Mysticism, perhaps for good reason, is something of a dirty word in philosophy, but I think that something that has gone by this name is necessary for ethics or moral philosophy. My goal in this paper is to explain this thesis, clarifying what I mean by ‘mysticism’, and exploring some of the advantages and disadvantages of mysticism in ethics. Not surprisingly, mysticism is associated with religious views on ethical issues, and these are often conservative. One danger of appeals to the mystical is that they can seem to justify the irrational and evil prejudices of people on the right wing. Another danger is that they might seem to justify nothing at all, or perhaps anything whatever. But I should first define mysticism.
In her essay on “Contraception and Chastity,” Elizabeth Anscombe claims that the sense that casual sex dishonors the body is a mystical perception. She also says that the sense that leaving dead bodies out with the trash shows a lack of proper respect is mystical too. It seems to me that Leon Kass has exactly the same kind of perception in mind when he talks about the “wisdom of repugnance.” He asks rhetorically in his essay on that subject: “Can anyone really give an argument fully adequate to the horror which is father-daughter incest (even with consent), or having sex with animals, or mutilating a corpse, or eating human flesh, or even just (just!) raping or murdering another human being?”
I do not know whether Kass really means to imply that having sex with animals is worse than rape and murder as he might seem to (I doubt it), but my goal is not to defend the specific values that Anscombe (a Catholic) and Kass (a one-time member of George W. Bush’s government) support. Rather, I am interested in the limits of rational argument that Kass points out. These limits can be seen by liberal and progressive thinkers as well as conservative ones. I would argue, for instance, that the idea that human beings have natural rights is a mystical one. The same might be said about the very idea of a moral law.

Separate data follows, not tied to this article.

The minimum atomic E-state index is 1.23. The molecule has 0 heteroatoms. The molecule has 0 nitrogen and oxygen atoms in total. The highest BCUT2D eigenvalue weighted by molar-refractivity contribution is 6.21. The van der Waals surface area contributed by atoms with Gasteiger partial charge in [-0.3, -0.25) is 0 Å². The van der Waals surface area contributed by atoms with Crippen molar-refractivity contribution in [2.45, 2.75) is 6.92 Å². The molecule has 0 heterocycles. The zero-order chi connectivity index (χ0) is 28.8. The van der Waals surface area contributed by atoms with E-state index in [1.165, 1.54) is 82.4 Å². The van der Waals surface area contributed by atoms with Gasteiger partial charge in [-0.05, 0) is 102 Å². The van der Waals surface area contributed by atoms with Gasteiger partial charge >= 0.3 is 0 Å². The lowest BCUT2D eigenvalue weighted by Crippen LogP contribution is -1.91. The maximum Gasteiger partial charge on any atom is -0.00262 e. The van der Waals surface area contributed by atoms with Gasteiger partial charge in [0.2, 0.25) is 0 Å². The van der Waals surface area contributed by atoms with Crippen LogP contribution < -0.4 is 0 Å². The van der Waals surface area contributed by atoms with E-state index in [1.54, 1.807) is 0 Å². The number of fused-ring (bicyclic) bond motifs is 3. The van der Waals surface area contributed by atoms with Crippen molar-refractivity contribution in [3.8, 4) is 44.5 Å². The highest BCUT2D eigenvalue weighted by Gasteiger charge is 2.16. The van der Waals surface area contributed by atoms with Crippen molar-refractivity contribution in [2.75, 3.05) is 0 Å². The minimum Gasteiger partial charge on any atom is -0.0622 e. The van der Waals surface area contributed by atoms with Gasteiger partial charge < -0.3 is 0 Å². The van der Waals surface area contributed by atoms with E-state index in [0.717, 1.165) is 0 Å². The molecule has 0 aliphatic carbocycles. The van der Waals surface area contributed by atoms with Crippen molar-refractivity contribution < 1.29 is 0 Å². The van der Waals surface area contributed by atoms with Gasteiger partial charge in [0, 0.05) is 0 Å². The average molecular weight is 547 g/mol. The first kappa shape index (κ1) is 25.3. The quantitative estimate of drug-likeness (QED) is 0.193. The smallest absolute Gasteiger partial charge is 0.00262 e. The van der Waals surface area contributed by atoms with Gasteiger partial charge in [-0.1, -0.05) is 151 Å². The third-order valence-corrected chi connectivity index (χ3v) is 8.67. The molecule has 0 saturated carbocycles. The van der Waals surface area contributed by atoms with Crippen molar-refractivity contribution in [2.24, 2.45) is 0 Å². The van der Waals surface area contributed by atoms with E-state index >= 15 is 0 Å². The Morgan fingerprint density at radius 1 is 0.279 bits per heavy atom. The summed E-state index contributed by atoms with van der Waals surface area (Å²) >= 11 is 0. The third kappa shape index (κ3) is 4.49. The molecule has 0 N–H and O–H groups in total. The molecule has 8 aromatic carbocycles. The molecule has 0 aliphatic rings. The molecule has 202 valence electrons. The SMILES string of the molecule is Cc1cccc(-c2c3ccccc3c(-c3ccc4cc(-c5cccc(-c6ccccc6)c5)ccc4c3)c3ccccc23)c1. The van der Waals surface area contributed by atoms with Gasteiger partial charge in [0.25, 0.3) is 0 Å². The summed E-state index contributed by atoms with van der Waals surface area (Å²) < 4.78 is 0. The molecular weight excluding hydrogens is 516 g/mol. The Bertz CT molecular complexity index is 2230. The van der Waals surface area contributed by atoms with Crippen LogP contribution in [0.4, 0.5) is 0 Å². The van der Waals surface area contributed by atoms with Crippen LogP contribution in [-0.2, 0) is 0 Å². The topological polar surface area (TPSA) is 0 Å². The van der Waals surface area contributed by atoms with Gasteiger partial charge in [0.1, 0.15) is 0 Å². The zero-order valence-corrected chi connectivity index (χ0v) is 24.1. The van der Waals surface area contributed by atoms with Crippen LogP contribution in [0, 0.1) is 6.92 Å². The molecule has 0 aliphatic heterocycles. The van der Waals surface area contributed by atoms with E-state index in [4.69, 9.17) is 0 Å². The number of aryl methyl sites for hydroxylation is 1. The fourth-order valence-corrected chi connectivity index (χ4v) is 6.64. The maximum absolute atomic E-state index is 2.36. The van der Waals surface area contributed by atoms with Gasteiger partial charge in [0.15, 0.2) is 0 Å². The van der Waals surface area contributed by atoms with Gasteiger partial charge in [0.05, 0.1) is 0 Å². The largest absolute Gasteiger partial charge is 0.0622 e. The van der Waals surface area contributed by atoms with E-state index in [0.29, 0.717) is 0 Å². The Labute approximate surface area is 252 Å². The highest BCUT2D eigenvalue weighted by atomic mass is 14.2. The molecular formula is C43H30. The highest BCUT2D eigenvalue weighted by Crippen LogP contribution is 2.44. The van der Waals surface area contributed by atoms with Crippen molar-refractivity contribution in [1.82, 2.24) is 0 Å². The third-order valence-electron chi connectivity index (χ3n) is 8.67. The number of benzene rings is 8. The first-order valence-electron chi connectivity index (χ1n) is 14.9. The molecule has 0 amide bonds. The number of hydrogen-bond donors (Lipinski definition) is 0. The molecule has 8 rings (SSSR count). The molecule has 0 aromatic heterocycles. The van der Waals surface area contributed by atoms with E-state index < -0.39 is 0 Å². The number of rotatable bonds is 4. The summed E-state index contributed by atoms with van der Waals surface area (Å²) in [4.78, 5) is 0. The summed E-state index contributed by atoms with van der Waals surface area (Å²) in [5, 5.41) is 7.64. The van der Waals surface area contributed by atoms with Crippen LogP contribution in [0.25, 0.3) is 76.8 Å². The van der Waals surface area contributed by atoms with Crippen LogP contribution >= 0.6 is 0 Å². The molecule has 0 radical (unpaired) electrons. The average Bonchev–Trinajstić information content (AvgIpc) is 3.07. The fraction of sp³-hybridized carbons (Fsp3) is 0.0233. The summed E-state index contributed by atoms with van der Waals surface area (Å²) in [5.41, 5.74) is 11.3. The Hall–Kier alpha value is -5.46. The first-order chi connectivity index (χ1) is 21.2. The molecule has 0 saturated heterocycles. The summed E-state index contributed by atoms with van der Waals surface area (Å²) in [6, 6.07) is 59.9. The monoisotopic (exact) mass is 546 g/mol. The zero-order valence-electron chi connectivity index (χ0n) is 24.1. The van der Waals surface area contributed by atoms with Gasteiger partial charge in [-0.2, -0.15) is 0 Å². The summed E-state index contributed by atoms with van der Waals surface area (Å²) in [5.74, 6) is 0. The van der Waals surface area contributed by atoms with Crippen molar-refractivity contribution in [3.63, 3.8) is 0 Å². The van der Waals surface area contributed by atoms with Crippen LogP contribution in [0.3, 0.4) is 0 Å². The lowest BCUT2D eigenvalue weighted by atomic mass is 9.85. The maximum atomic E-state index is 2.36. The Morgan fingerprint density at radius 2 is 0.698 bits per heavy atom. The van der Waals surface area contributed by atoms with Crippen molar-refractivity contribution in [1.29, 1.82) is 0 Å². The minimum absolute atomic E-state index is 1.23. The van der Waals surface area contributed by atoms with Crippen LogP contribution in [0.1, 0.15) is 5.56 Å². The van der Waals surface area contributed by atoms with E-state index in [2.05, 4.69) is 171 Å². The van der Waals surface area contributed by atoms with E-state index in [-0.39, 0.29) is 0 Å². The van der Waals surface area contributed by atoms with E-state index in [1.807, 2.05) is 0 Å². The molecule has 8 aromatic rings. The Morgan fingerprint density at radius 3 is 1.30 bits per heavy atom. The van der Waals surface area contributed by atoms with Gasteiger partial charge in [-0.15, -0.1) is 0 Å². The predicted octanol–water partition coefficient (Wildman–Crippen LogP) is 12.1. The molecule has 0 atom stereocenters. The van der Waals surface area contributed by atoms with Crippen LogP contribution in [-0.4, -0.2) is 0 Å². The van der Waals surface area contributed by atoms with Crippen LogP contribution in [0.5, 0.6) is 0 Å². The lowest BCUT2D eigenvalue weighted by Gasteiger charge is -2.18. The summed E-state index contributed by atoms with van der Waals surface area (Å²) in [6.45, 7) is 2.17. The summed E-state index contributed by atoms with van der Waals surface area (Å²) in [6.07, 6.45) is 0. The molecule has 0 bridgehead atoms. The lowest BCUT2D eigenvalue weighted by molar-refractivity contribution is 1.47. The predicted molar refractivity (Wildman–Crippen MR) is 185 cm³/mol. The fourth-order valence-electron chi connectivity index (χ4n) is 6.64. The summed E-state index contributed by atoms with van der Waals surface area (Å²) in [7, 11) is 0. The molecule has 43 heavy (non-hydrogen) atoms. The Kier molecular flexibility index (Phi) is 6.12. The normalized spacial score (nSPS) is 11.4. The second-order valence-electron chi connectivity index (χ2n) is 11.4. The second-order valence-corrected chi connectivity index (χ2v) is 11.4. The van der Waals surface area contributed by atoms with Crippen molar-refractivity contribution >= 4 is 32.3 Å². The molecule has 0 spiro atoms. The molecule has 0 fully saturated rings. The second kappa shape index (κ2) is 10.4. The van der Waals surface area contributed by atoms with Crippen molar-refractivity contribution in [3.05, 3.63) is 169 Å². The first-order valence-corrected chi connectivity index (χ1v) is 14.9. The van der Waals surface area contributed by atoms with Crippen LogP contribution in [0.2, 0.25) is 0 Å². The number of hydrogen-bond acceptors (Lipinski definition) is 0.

This kind of “mystical perception” or “wisdom of repugnance” obviously depends on a certain kind of emotional response, but it is not thereby non-rational. Indeed, someone who put his dead or dying mother out with the rubbish would be regarded as highly irrational, precisely because (or insofar as) he saw nothing wrong with doing so. Moral reasoning typically begins from certain data, such as the badness of pain, the value of human life, the desirability of autonomy, and so on. Our perception that such things are indeed good or bad, however, is hard to justify empirically or logically. Instead it rests on a kind of emotional response. People who lack this kind of basic emotional orientation to the world would strike us as alien and hard, if not impossible, to reason with. In this sense reason and emotion are intertwined.
Tuesday, November 30, 2010
This is an abstract I'm working on for a conference paper. A previous version of it was unsuccessful, so I've revised it, but perhaps not enough. I'm working with a 500-word limit, so I can't add anything unless I also take something else away. Any suggestions, though, would be welcome.